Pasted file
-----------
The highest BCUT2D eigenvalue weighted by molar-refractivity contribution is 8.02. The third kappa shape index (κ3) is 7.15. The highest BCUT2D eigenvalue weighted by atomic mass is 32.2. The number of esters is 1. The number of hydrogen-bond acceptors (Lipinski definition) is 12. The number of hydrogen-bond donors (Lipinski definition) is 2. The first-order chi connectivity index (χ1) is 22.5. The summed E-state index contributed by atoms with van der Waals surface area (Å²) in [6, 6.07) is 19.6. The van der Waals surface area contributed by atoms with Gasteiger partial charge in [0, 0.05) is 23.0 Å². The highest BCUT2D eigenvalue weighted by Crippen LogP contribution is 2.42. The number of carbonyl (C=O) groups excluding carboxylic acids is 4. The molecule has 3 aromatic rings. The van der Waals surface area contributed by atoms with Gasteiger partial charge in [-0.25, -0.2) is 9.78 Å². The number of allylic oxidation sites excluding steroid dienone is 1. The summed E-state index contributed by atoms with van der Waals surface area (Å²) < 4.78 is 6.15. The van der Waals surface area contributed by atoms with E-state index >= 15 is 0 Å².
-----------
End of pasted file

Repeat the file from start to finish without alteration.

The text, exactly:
The highest BCUT2D eigenvalue weighted by molar-refractivity contribution is 8.02. The third kappa shape index (κ3) is 7.15. The highest BCUT2D eigenvalue weighted by atomic mass is 32.2. The number of esters is 1. The number of hydrogen-bond acceptors (Lipinski definition) is 12. The number of hydrogen-bond donors (Lipinski definition) is 2. The first-order chi connectivity index (χ1) is 22.5. The summed E-state index contributed by atoms with van der Waals surface area (Å²) in [6, 6.07) is 19.6. The van der Waals surface area contributed by atoms with Gasteiger partial charge in [0, 0.05) is 23.0 Å². The highest BCUT2D eigenvalue weighted by Crippen LogP contribution is 2.42. The number of carbonyl (C=O) groups excluding carboxylic acids is 4. The molecule has 3 aromatic rings. The van der Waals surface area contributed by atoms with Gasteiger partial charge in [-0.25, -0.2) is 9.78 Å². The number of allylic oxidation sites excluding steroid dienone is 1. The summed E-state index contributed by atoms with van der Waals surface area (Å²) < 4.78 is 6.15. The van der Waals surface area contributed by atoms with E-state index >= 15 is 0 Å².